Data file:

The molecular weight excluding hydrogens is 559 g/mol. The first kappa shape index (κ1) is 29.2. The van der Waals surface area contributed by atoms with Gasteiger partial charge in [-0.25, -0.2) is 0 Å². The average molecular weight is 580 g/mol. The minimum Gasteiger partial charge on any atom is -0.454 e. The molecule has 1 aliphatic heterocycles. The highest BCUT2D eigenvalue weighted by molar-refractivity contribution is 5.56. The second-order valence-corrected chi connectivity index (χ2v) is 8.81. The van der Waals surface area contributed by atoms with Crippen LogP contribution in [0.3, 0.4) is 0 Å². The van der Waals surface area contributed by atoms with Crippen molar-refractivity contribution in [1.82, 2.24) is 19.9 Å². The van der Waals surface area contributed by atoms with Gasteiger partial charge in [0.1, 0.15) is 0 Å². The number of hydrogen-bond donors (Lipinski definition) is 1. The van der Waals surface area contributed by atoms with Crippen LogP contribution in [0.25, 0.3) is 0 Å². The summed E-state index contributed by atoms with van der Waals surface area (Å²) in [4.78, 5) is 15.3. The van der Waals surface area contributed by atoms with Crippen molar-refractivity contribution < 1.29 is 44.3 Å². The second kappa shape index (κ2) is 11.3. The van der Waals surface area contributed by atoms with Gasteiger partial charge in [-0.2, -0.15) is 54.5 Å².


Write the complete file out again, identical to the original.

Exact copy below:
The molecular weight excluding hydrogens is 559 g/mol. The first kappa shape index (κ1) is 29.2. The van der Waals surface area contributed by atoms with Gasteiger partial charge in [-0.25, -0.2) is 0 Å². The average molecular weight is 580 g/mol. The minimum Gasteiger partial charge on any atom is -0.454 e. The molecule has 1 aliphatic heterocycles. The highest BCUT2D eigenvalue weighted by molar-refractivity contribution is 5.56. The second-order valence-corrected chi connectivity index (χ2v) is 8.81. The van der Waals surface area contributed by atoms with Crippen LogP contribution in [0.3, 0.4) is 0 Å². The van der Waals surface area contributed by atoms with Crippen molar-refractivity contribution in [1.82, 2.24) is 19.9 Å². The van der Waals surface area contributed by atoms with Gasteiger partial charge in [0.1, 0.15) is 0 Å². The number of hydrogen-bond donors (Lipinski definition) is 1. The van der Waals surface area contributed by atoms with Crippen LogP contribution in [0.25, 0.3) is 0 Å². The summed E-state index contributed by atoms with van der Waals surface area (Å²) in [4.78, 5) is 15.3. The van der Waals surface area contributed by atoms with Crippen molar-refractivity contribution < 1.29 is 44.3 Å². The second kappa shape index (κ2) is 11.3. The van der Waals surface area contributed by atoms with Gasteiger partial charge in [-0.2, -0.15) is 54.5 Å².